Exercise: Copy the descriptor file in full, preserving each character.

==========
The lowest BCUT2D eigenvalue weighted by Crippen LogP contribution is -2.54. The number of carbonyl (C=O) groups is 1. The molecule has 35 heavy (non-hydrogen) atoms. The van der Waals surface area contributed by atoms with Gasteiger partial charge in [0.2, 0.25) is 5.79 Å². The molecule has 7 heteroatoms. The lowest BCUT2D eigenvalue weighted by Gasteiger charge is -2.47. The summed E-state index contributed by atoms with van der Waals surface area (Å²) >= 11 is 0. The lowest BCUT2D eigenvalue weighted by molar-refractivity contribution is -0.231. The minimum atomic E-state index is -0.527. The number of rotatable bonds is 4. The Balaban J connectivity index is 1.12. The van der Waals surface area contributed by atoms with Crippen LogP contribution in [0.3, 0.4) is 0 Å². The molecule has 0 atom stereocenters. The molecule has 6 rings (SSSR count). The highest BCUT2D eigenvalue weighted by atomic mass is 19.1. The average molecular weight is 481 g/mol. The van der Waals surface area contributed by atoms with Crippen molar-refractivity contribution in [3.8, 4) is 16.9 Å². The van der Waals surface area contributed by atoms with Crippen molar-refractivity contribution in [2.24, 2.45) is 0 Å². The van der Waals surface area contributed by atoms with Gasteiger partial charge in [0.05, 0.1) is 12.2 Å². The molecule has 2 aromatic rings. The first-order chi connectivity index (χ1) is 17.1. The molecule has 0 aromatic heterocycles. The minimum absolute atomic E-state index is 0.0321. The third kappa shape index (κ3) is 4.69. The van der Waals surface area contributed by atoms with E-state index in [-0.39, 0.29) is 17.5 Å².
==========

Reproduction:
The lowest BCUT2D eigenvalue weighted by Crippen LogP contribution is -2.54. The number of carbonyl (C=O) groups is 1. The molecule has 35 heavy (non-hydrogen) atoms. The van der Waals surface area contributed by atoms with Gasteiger partial charge in [0.2, 0.25) is 5.79 Å². The molecule has 7 heteroatoms. The lowest BCUT2D eigenvalue weighted by Gasteiger charge is -2.47. The summed E-state index contributed by atoms with van der Waals surface area (Å²) >= 11 is 0. The lowest BCUT2D eigenvalue weighted by molar-refractivity contribution is -0.231. The minimum atomic E-state index is -0.527. The number of rotatable bonds is 4. The Balaban J connectivity index is 1.12. The van der Waals surface area contributed by atoms with Crippen LogP contribution in [0.3, 0.4) is 0 Å². The molecule has 0 atom stereocenters. The molecule has 6 rings (SSSR count). The highest BCUT2D eigenvalue weighted by atomic mass is 19.1. The average molecular weight is 481 g/mol. The van der Waals surface area contributed by atoms with Crippen molar-refractivity contribution in [3.8, 4) is 16.9 Å². The van der Waals surface area contributed by atoms with Crippen molar-refractivity contribution in [2.24, 2.45) is 0 Å². The van der Waals surface area contributed by atoms with Gasteiger partial charge in [0.05, 0.1) is 12.2 Å². The molecule has 2 aromatic rings. The first-order chi connectivity index (χ1) is 17.1. The molecule has 0 aromatic heterocycles. The minimum absolute atomic E-state index is 0.0321. The third kappa shape index (κ3) is 4.69. The van der Waals surface area contributed by atoms with E-state index in [-0.39, 0.29) is 17.5 Å².